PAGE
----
Practical advice and information about Italy that you might need to move around without any worries: documents, how to get around, assistance in the event of an emergency and lots of useful general information.
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The documents required and the rules for entry into Italy vary depending on the traveller's country of origin. For citizens of the European Union or of countries that have joined the Schengen Treaty, it is sufficient to show a valid identity card or passport. Those coming from non-EU countries must hold a passport that is valid for at least three months after the date of departure from the Schengen Area. Additionally, depending on your nationality, you may need a visa for Italy, which must be requested from the Italian embassy or consulate in your country of origin. Pay careful attention to the timeframe: generally, the visa is issued approximately 90 days after the application.
As regards anti-Covid regulations, as of 1 June 2022, it is no longer necessary to hold a Green Pass or other equivalent certification. There are no compulsory vaccinations for those entering the country.
You need a European driving licence to drive in Italy. Travellers from non-EU countries must have an IDP, the International Driving Permit.
The minimum age for car rental in Italy is usually 21, and sometimes 25. In addition to a driving licence, you will need a credit card. Alternatively, you can get around by taxi or public transport, such as the metro, bus, tram or train.
To access the motorway network in your own or rented vehicle, you have to pay a toll. The payment, which varies depending on the stretch of road travelled, is made at the exit gate, at the toll booth or at an automatic machine. You can pay in cash, by credit card, Viacard or Telepass. For more information, contact the Call Centre Viabilità or the Punti Blu (Blue Points).
In many cities, there are ZTLs (Zona a Traffico Limitato, i.e. Restricted Traffic Zone), areas where, on certain days and at certain times, access to some streets and squares is not allowed, except with specific permits. Regulations, days and times of operation vary from city to city. All relevant information is always signposted at the entrance to the ZTL.
Like Italian drivers, foreign drivers travelling in Italy are also required to comply with the rules of the Highway Code. If the driver is notified of an offence immediately, he can pay the fine straight away or he may choose to pay a deposit to reserve the right to appeal against it before a prefect, within 60 days, or a justice of the peace, within 30 days. For offences detected by automatic systems, on-the-spot fines are not possible, and notification for residents abroad must take place within 360 days of the ascertainment of the infringement. If the vehicle involved belongs to a car rental company, the competent authorities will contact the company, which will provide the driver's data.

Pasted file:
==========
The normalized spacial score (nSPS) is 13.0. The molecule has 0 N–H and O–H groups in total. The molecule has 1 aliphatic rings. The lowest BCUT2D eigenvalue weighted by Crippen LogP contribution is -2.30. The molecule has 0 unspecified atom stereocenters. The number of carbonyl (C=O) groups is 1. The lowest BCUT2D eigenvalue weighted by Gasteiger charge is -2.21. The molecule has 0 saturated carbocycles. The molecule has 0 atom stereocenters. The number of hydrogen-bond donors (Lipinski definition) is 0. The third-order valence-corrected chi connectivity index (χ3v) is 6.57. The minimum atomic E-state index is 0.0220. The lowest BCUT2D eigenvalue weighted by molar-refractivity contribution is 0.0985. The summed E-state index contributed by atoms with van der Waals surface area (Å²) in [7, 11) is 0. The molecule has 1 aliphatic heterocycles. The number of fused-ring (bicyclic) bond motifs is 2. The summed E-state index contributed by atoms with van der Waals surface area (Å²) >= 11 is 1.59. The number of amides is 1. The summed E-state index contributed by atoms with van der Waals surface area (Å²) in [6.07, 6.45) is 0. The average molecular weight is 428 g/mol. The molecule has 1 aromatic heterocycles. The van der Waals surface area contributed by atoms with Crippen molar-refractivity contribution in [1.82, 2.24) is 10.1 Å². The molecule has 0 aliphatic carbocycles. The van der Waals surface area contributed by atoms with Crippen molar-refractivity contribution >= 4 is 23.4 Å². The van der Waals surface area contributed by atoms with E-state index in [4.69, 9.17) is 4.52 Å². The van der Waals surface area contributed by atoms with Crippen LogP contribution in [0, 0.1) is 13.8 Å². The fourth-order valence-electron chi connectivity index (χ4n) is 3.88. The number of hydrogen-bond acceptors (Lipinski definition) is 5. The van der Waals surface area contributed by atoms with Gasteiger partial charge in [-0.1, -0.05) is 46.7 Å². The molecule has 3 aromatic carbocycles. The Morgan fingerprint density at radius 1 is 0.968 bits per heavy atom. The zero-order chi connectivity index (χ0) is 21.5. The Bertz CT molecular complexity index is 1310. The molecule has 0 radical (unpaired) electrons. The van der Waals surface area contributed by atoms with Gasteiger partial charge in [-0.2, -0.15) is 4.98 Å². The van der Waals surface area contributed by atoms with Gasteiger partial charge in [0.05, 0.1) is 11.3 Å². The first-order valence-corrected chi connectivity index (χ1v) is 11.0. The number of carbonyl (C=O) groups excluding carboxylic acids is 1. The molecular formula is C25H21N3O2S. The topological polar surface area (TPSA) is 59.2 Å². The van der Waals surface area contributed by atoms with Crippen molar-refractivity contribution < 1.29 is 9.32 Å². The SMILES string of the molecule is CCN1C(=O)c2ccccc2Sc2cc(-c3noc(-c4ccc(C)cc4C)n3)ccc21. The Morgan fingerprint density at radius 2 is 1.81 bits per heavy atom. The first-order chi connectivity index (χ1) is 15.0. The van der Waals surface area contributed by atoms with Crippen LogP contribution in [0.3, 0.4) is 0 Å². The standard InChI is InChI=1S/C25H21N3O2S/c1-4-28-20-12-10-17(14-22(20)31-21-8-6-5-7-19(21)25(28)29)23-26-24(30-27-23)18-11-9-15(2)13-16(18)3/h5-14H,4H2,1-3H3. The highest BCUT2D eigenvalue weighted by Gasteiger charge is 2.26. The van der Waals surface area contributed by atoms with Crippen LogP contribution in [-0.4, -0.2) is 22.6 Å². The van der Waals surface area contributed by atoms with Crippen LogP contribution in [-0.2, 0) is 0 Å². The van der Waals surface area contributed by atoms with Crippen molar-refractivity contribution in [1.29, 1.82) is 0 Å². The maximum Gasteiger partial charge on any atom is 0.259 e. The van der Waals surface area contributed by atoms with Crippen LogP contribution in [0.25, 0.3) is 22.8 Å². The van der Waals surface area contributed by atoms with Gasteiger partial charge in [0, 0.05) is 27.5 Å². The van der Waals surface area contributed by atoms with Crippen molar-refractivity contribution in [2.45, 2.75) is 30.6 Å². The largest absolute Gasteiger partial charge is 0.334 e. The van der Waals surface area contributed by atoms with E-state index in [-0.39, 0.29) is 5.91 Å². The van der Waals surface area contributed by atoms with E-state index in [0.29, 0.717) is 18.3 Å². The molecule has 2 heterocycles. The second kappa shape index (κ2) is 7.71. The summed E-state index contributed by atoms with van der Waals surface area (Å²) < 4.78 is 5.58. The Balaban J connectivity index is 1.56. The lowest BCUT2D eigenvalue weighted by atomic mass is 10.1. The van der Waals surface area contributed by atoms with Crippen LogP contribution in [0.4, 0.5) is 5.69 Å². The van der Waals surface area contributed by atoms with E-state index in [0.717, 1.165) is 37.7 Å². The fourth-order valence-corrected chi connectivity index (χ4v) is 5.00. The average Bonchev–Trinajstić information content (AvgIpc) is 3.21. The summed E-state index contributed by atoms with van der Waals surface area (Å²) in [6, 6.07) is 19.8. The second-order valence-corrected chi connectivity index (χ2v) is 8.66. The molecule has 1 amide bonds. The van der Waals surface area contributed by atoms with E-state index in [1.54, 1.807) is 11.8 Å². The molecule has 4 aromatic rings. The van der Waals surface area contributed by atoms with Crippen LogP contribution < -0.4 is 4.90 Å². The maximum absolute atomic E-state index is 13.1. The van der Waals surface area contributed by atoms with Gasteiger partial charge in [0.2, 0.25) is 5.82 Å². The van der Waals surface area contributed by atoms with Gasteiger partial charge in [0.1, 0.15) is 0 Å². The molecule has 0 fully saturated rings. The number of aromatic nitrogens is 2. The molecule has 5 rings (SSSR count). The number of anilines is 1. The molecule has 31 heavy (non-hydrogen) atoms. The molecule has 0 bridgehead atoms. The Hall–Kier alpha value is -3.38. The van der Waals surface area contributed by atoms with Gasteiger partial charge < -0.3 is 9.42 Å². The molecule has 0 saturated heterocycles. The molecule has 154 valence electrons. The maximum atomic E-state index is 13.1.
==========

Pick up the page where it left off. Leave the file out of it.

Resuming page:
There are several methods of paying a fine. The most traditional one is through a postal order form sent together with the fine. There is usually a discount for those who pay within 5 days of notification. You can pay at banks, post offices, counters of the municipal police of the municipality or the provincial section of the Traffic Police, affiliated Sisal and Lotto ticket offices, and tobacconists.
Can you also pay a fine online, and if so, how? Simply go to the website of the municipality in question, the website of the Italian Post Office, or via the home banking service of your bank.
What happens if I don't pay a fine? The first consequence is an increase in the amount to be paid, but you may also face administrative detainment and, in the event of repeated insolvency, seizure of your assets.
The Highway Code also sets out rules for transporting dogs in cars. According to Article 169, the animal must be in a cage or in the rear compartment of the vehicle, specifically separated by a net or similar, under penalty of a fine of up to EUR 275.10 and the deduction of one point from the driving licence.
Beware also of the speed limit and the blood alcohol level, which in Italy is zero for those under 21 years of age, new drivers and professional drivers, while for all other categories of drivers it is 0.5 grams per litre of blood.
In Italy the single, free emergency number is 112, which you can dial without an area code. It will put you in touch with an operator who, in turn, will redirect you to the appropriate authority.
There are also other emergency numbers in Italy for specific areas: 113 for the Polizia di Stato (state police), 115 for the Vigili del Fuoco (fire brigade), 117 for the Guardia di Finanza (financial police), 1515 for the Guardia Forestale (forest rangers), 1518 for Viaggiare Informati (traffic information), 803.116 for Aci Soccorso Stradale (roadside assistance) to request a breakdown recovery vehicle in the event of an accident or breakdown, including on motorways. 118, on the other hand, is the number to call to request an ambulance if you need access to an accident & emergency room, including paediatric emergency rooms, and, in general, for emergency and urgent medical services.